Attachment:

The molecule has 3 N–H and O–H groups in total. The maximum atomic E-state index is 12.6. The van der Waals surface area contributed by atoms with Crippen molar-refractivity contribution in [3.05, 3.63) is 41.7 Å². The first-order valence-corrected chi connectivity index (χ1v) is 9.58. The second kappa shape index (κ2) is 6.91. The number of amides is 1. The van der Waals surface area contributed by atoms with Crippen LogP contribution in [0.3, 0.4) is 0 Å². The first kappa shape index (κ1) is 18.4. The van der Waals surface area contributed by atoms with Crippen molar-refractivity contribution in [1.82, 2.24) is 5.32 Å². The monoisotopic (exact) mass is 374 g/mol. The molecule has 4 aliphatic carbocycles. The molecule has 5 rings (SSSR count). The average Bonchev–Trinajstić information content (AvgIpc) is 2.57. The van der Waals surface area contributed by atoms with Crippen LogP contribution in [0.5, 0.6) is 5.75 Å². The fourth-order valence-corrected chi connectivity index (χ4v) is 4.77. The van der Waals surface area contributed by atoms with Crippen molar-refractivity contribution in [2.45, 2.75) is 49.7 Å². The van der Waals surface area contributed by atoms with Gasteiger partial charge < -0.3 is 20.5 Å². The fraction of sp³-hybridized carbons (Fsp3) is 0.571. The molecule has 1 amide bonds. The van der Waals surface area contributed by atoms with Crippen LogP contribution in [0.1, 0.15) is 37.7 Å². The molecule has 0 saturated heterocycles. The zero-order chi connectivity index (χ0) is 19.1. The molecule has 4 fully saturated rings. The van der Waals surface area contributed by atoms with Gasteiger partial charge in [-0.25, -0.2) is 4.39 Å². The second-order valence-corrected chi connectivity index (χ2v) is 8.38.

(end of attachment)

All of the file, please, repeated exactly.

The molecule has 3 N–H and O–H groups in total. The maximum atomic E-state index is 12.6. The van der Waals surface area contributed by atoms with Crippen molar-refractivity contribution in [3.05, 3.63) is 41.7 Å². The first-order valence-corrected chi connectivity index (χ1v) is 9.58. The second kappa shape index (κ2) is 6.91. The number of amides is 1. The van der Waals surface area contributed by atoms with Crippen LogP contribution in [0.3, 0.4) is 0 Å². The first kappa shape index (κ1) is 18.4. The van der Waals surface area contributed by atoms with Crippen molar-refractivity contribution in [1.82, 2.24) is 5.32 Å². The monoisotopic (exact) mass is 374 g/mol. The molecule has 4 aliphatic carbocycles. The molecule has 5 rings (SSSR count). The average Bonchev–Trinajstić information content (AvgIpc) is 2.57. The van der Waals surface area contributed by atoms with Crippen LogP contribution in [0.5, 0.6) is 5.75 Å². The fourth-order valence-corrected chi connectivity index (χ4v) is 4.77. The van der Waals surface area contributed by atoms with Crippen molar-refractivity contribution in [2.45, 2.75) is 49.7 Å². The van der Waals surface area contributed by atoms with Gasteiger partial charge < -0.3 is 20.5 Å². The fraction of sp³-hybridized carbons (Fsp3) is 0.571. The molecule has 1 amide bonds. The van der Waals surface area contributed by atoms with Crippen LogP contribution in [0.1, 0.15) is 37.7 Å². The molecule has 0 saturated heterocycles. The zero-order chi connectivity index (χ0) is 19.1. The molecule has 4 fully saturated rings. The van der Waals surface area contributed by atoms with Gasteiger partial charge in [-0.25, -0.2) is 4.39 Å². The second-order valence-corrected chi connectivity index (χ2v) is 8.38.